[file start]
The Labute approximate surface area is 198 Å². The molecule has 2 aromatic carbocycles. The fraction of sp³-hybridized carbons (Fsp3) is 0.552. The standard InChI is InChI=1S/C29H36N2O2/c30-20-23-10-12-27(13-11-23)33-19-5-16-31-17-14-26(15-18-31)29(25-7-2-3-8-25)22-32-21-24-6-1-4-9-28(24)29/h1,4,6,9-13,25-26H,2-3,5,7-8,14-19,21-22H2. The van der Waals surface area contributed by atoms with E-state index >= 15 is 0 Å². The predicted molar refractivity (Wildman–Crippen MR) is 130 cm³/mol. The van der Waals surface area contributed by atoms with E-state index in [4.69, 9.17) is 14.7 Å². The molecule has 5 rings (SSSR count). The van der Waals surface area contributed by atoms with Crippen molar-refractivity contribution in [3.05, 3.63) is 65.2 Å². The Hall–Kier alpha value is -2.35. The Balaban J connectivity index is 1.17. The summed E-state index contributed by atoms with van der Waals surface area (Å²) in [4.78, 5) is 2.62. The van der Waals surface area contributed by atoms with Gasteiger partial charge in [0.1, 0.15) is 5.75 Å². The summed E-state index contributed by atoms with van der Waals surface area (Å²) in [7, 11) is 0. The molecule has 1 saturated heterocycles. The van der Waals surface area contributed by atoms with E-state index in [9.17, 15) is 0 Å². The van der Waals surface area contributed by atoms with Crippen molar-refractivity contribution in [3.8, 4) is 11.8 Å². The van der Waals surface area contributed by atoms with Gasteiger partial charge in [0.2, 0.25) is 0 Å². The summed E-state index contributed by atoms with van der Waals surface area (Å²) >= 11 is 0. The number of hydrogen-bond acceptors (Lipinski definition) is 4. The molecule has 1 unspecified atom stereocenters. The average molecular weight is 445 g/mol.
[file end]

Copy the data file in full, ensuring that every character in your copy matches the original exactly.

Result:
The Labute approximate surface area is 198 Å². The molecule has 2 aromatic carbocycles. The fraction of sp³-hybridized carbons (Fsp3) is 0.552. The standard InChI is InChI=1S/C29H36N2O2/c30-20-23-10-12-27(13-11-23)33-19-5-16-31-17-14-26(15-18-31)29(25-7-2-3-8-25)22-32-21-24-6-1-4-9-28(24)29/h1,4,6,9-13,25-26H,2-3,5,7-8,14-19,21-22H2. The van der Waals surface area contributed by atoms with E-state index >= 15 is 0 Å². The predicted molar refractivity (Wildman–Crippen MR) is 130 cm³/mol. The van der Waals surface area contributed by atoms with E-state index in [4.69, 9.17) is 14.7 Å². The molecule has 5 rings (SSSR count). The van der Waals surface area contributed by atoms with Crippen molar-refractivity contribution in [3.05, 3.63) is 65.2 Å². The Hall–Kier alpha value is -2.35. The Balaban J connectivity index is 1.17. The summed E-state index contributed by atoms with van der Waals surface area (Å²) in [4.78, 5) is 2.62. The van der Waals surface area contributed by atoms with Gasteiger partial charge in [0.1, 0.15) is 5.75 Å². The summed E-state index contributed by atoms with van der Waals surface area (Å²) in [7, 11) is 0. The molecule has 1 saturated heterocycles. The van der Waals surface area contributed by atoms with E-state index in [9.17, 15) is 0 Å². The van der Waals surface area contributed by atoms with Crippen molar-refractivity contribution in [3.8, 4) is 11.8 Å². The van der Waals surface area contributed by atoms with Gasteiger partial charge in [0.2, 0.25) is 0 Å². The summed E-state index contributed by atoms with van der Waals surface area (Å²) >= 11 is 0. The number of hydrogen-bond acceptors (Lipinski definition) is 4. The molecule has 1 unspecified atom stereocenters. The average molecular weight is 445 g/mol.